Multitech Corporation Advert - November 1983
From Electronics and Computing Monthly
The new MPF1 Plus - The lowest-cost Z80 computer with all these features!
The Microprofessor MPF-1 Plus was a redesigned version of the original MPF-1 released by Multitech Industrial Corporation in the summer of 1982. It was very much aimed at the serious hobbist market, rather than general consumer and seemed to revel in its machine-code credentials, charging extra for something as polluting as a high-level language interpreter, like BASIC. The name "Microprofessor" was subject to some litigation in the US, with Apple taking action against a different (unrelated) computer of that name for infringing its copyrights. The MPF-1 was essentially a stand-alone Z80-based machine code development/educational computer, running at 1.75MHz and a little like an integrated version of the Nascom 2 from 1980, although it could take add-ons which made it more-or-less a "full" microcomputer. Its built-in display was formed of 20 16-segment flourescent characters, and in contrast to the original model it had a full keyboard. It also had two 8255 PIAs, which gave the board 48 I/O lines.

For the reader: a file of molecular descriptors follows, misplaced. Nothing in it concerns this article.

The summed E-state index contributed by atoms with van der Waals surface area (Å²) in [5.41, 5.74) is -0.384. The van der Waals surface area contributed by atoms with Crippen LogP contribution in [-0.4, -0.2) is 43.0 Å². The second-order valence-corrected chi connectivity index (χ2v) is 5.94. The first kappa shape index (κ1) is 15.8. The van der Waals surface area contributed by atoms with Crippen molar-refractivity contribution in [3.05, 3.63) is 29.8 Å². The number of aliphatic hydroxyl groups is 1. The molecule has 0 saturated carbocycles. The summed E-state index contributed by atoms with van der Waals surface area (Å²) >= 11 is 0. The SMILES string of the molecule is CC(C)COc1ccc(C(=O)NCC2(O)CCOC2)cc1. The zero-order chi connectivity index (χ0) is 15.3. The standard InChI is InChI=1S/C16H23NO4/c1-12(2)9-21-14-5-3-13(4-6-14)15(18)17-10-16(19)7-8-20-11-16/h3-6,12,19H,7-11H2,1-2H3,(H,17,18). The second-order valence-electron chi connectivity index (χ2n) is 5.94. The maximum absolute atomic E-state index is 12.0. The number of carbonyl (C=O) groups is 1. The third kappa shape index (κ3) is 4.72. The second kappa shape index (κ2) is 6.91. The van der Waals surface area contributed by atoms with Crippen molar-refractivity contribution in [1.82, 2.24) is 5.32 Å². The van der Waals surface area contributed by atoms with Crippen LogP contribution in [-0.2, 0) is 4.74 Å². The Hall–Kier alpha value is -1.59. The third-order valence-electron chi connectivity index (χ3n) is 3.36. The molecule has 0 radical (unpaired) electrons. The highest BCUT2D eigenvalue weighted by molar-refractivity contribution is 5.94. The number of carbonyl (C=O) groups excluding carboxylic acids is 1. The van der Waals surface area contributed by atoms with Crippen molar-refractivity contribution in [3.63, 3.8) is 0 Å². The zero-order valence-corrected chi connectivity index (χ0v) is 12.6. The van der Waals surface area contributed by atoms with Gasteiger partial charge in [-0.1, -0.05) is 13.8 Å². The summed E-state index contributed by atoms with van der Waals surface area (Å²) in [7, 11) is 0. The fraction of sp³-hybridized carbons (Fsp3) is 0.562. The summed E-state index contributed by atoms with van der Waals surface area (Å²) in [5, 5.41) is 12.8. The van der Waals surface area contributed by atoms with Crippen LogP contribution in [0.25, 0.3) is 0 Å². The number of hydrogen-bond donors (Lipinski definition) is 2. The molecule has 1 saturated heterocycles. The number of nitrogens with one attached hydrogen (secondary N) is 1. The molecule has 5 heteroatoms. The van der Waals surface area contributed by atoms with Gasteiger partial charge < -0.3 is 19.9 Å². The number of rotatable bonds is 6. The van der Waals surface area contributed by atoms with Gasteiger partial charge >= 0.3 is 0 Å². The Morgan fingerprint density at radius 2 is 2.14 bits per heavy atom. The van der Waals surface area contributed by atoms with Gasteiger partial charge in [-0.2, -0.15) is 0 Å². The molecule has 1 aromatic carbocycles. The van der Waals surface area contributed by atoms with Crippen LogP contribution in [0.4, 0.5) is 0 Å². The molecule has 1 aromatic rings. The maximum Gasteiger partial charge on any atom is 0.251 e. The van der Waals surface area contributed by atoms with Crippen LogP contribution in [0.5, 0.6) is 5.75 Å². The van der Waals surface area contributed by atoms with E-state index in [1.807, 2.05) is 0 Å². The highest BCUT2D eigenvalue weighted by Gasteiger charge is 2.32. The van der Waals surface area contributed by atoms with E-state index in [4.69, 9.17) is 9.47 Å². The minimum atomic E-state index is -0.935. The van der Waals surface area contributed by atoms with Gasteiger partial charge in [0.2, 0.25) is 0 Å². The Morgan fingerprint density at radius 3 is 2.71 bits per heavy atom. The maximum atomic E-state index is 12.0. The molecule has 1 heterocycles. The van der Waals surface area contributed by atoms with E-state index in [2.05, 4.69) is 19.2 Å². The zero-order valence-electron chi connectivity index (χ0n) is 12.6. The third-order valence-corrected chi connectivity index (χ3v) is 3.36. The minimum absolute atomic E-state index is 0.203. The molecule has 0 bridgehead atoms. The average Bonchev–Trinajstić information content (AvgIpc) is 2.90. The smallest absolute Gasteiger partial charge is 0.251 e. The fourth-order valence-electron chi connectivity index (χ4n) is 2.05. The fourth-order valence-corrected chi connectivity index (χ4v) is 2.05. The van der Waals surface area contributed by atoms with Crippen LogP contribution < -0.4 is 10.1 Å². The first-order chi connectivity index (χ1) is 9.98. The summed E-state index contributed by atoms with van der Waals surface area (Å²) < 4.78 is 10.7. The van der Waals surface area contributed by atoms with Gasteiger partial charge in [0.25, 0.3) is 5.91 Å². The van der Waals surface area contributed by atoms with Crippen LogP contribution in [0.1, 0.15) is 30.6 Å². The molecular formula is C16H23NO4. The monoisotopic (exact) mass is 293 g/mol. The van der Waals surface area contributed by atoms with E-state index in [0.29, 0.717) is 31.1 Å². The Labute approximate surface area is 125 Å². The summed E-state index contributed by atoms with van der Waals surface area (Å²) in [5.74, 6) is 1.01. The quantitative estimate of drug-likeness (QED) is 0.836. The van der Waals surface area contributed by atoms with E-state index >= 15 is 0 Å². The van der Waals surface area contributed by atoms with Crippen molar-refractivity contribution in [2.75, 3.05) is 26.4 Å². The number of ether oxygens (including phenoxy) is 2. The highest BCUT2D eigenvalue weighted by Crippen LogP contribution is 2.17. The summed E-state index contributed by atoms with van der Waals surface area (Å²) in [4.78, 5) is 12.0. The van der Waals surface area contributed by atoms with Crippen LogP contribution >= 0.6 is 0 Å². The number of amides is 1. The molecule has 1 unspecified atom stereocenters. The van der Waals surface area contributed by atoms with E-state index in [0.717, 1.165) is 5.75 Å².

Concluding a review of the MFP-1, Ken Alexander wrote "the standard of construction was high and coupled with the wealth of documentation provided, the system is indeed a powerful software development tool. the computer is a powerful stand-alone machine and with the range of ad-ons produced for the system can grow in to a very flexible computer. At £165 (£560 in 2020) the Plus version of the system is more expensive than many personal micros but this is a computer that is far more versatile than most of the "designed down" consumer computers".
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